Mars dust is sweeping the inner solar system, leaving a faint glow in night sky: Study

A team of researchers that combed through some findings of NASA's Juno spacecraft has found that Mars might be the reason behind the faint, diffuse, and roughly triangular white glow in the night sky. Known as 'zodiacal light', this glow appears to extend from the Sun's direction, along the zodiac. Researchers have known that sunlight scattered by interplanetary dust causes this phenomenon. However, the reflection in the night sky was earlier believed to have been caused by the dust particles brought into the solar system by asteroids and comet families. The new findings argue that the dust particles actually originate from our near neighbour Mars.

The National Aeronautics and Space Administration (NASA) has discussed the findings of this study in a blog post on Wednesday, 10 March. The Juno team traced an instrument on the spacecraft that detected dust particles hitting it on a leg of its journey from Jupiter from Earth.

John Leif Jørgensen, lead author of the study, said that he never thought they would be looking for interplanetary dust. In fact, the professor at Technical University of Denmark had designed four-star trackers, and programmed one of the cameras on Juno to report patterns that repeated in multiple consecutive images. Jørgensen programmed the camera software expecting to capture an asteroid that has yet to be discovered. Instead, the camera started sending multiple images of streaks appearing and disappearing from view.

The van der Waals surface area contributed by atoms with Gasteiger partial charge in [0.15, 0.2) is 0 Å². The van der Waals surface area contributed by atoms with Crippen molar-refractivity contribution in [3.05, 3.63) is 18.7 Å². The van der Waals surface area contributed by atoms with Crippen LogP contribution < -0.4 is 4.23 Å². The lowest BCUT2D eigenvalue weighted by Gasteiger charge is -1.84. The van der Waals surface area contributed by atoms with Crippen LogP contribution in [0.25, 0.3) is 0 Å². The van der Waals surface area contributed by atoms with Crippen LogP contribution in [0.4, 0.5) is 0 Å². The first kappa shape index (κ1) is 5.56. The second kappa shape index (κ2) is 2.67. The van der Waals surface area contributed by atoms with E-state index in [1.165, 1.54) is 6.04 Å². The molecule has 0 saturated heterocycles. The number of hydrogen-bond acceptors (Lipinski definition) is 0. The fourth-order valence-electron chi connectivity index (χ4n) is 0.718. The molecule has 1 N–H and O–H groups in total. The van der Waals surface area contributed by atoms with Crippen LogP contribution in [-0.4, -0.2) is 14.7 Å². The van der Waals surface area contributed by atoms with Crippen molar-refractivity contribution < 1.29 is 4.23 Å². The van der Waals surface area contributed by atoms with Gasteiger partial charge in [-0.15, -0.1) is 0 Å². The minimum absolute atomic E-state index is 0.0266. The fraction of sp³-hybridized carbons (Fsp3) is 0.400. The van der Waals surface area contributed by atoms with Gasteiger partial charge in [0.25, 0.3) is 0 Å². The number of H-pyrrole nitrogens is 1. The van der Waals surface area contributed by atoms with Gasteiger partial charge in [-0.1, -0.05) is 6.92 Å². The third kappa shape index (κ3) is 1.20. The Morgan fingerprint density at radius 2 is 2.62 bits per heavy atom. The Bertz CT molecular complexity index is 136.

The Juno team initially suspected (and feared) a fuel leak on the spacecraft, with the camera capturing images that looked as if someone was "shaking a dusty tablecloth out of their window".

It wasn't till the team calculated the size and velocity of the objects streaking Juno's images that they realized the dust grains were smashed into Juno at speeds of 16,000 kilometres per hour. It had been chipping off submillimetre pieces of the spacecraft from the massive solar panels on Juno, which turned into the largest unintended dust detector for the cosmic phenomenon.

The debris tracked by the team also shows signs of interplanetary dust impact, according to the NASA statement. According to an Earth Sky report, the impact shows that the dust particles lie in a circular band around the sun. With the Earth’s orbit being elliptical, the researchers have proposed that the dust is coming from Mars. However, scientists are yet to find out why the gravity of Mars isn't enough to hold down these dust particles to the surface.

The findings of this paper were first published in the Journal of Geophysical Research: Planets in November 2020 and has been peer-reviewed on 9 March 2021.



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